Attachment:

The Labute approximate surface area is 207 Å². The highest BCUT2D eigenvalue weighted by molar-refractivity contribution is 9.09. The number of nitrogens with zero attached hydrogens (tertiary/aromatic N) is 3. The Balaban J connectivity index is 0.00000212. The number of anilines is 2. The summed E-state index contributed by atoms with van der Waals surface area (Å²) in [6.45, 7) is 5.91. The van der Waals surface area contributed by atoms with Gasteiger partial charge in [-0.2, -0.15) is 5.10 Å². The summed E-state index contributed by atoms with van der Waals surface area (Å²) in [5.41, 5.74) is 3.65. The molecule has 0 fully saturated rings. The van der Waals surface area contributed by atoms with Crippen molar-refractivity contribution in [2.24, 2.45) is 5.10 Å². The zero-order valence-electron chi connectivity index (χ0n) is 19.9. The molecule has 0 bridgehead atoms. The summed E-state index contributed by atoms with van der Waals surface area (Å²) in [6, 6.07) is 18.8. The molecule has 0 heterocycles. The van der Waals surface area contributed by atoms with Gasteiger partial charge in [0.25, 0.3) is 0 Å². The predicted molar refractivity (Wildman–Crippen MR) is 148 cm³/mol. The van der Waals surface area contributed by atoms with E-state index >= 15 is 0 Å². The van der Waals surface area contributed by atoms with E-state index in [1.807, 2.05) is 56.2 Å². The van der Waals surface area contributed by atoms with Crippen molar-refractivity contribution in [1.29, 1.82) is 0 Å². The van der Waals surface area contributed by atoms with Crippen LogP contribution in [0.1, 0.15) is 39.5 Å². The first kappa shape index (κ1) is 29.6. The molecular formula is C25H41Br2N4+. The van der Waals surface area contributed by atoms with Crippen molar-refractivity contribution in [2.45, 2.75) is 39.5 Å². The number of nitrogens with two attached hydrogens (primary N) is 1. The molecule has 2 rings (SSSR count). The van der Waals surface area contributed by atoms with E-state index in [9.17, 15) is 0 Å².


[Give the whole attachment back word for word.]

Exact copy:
The Labute approximate surface area is 207 Å². The highest BCUT2D eigenvalue weighted by molar-refractivity contribution is 9.09. The number of nitrogens with zero attached hydrogens (tertiary/aromatic N) is 3. The Balaban J connectivity index is 0.00000212. The number of anilines is 2. The summed E-state index contributed by atoms with van der Waals surface area (Å²) in [6.45, 7) is 5.91. The van der Waals surface area contributed by atoms with Gasteiger partial charge in [-0.2, -0.15) is 5.10 Å². The summed E-state index contributed by atoms with van der Waals surface area (Å²) in [5.41, 5.74) is 3.65. The molecule has 0 fully saturated rings. The van der Waals surface area contributed by atoms with Crippen molar-refractivity contribution in [2.24, 2.45) is 5.10 Å². The zero-order valence-electron chi connectivity index (χ0n) is 19.9. The molecule has 0 bridgehead atoms. The summed E-state index contributed by atoms with van der Waals surface area (Å²) in [6, 6.07) is 18.8. The molecule has 0 heterocycles. The van der Waals surface area contributed by atoms with Gasteiger partial charge in [0.25, 0.3) is 0 Å². The predicted molar refractivity (Wildman–Crippen MR) is 148 cm³/mol. The van der Waals surface area contributed by atoms with E-state index >= 15 is 0 Å². The van der Waals surface area contributed by atoms with E-state index in [1.807, 2.05) is 56.2 Å². The van der Waals surface area contributed by atoms with Crippen molar-refractivity contribution in [1.29, 1.82) is 0 Å². The van der Waals surface area contributed by atoms with Crippen LogP contribution in [0.1, 0.15) is 39.5 Å². The first kappa shape index (κ1) is 29.6. The molecular formula is C25H41Br2N4+. The van der Waals surface area contributed by atoms with Crippen molar-refractivity contribution in [2.45, 2.75) is 39.5 Å². The number of nitrogens with two attached hydrogens (primary N) is 1. The molecule has 2 rings (SSSR count). The van der Waals surface area contributed by atoms with E-state index in [9.17, 15) is 0 Å².